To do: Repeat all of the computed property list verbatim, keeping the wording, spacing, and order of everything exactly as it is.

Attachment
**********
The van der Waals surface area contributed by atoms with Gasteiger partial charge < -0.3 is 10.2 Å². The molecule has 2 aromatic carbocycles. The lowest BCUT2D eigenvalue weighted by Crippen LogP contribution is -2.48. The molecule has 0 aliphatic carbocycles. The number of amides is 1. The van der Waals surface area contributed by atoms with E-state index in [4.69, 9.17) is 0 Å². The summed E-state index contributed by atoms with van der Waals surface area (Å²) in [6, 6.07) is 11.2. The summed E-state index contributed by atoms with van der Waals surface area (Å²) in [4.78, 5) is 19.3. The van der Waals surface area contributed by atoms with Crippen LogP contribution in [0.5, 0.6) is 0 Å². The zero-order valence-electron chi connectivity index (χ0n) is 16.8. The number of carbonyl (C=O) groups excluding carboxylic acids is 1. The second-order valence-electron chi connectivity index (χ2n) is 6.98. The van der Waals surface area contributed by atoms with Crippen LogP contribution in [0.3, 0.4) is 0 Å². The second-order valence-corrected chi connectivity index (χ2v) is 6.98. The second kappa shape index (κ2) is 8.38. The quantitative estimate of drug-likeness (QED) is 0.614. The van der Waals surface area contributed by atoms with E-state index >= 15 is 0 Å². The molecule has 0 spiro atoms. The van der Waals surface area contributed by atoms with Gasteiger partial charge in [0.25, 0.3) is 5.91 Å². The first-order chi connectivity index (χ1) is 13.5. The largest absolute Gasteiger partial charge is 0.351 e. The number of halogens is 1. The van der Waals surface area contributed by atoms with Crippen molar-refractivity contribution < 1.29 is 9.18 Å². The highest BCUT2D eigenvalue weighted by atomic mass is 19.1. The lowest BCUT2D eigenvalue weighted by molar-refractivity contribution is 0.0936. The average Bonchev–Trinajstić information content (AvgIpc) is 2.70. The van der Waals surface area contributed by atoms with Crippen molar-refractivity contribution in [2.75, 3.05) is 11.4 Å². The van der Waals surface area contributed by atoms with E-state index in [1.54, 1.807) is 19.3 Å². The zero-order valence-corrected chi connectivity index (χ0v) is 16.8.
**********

The van der Waals surface area contributed by atoms with Gasteiger partial charge < -0.3 is 10.2 Å². The molecule has 2 aromatic carbocycles. The lowest BCUT2D eigenvalue weighted by Crippen LogP contribution is -2.48. The molecule has 0 aliphatic carbocycles. The number of amides is 1. The van der Waals surface area contributed by atoms with E-state index in [4.69, 9.17) is 0 Å². The summed E-state index contributed by atoms with van der Waals surface area (Å²) in [6, 6.07) is 11.2. The summed E-state index contributed by atoms with van der Waals surface area (Å²) in [4.78, 5) is 19.3. The van der Waals surface area contributed by atoms with Crippen LogP contribution in [0.5, 0.6) is 0 Å². The zero-order valence-electron chi connectivity index (χ0n) is 16.8. The number of carbonyl (C=O) groups excluding carboxylic acids is 1. The second-order valence-electron chi connectivity index (χ2n) is 6.98. The van der Waals surface area contributed by atoms with Crippen LogP contribution in [0.3, 0.4) is 0 Å². The second-order valence-corrected chi connectivity index (χ2v) is 6.98. The second kappa shape index (κ2) is 8.38. The quantitative estimate of drug-likeness (QED) is 0.614. The van der Waals surface area contributed by atoms with E-state index >= 15 is 0 Å². The molecule has 0 spiro atoms. The van der Waals surface area contributed by atoms with Gasteiger partial charge in [0.25, 0.3) is 5.91 Å². The first-order chi connectivity index (χ1) is 13.5. The largest absolute Gasteiger partial charge is 0.351 e. The number of halogens is 1. The van der Waals surface area contributed by atoms with Crippen molar-refractivity contribution < 1.29 is 9.18 Å². The highest BCUT2D eigenvalue weighted by atomic mass is 19.1. The lowest BCUT2D eigenvalue weighted by molar-refractivity contribution is 0.0936. The average Bonchev–Trinajstić information content (AvgIpc) is 2.70. The van der Waals surface area contributed by atoms with Crippen molar-refractivity contribution in [2.75, 3.05) is 11.4 Å². The van der Waals surface area contributed by atoms with E-state index in [1.54, 1.807) is 19.3 Å². The zero-order valence-corrected chi connectivity index (χ0v) is 16.8.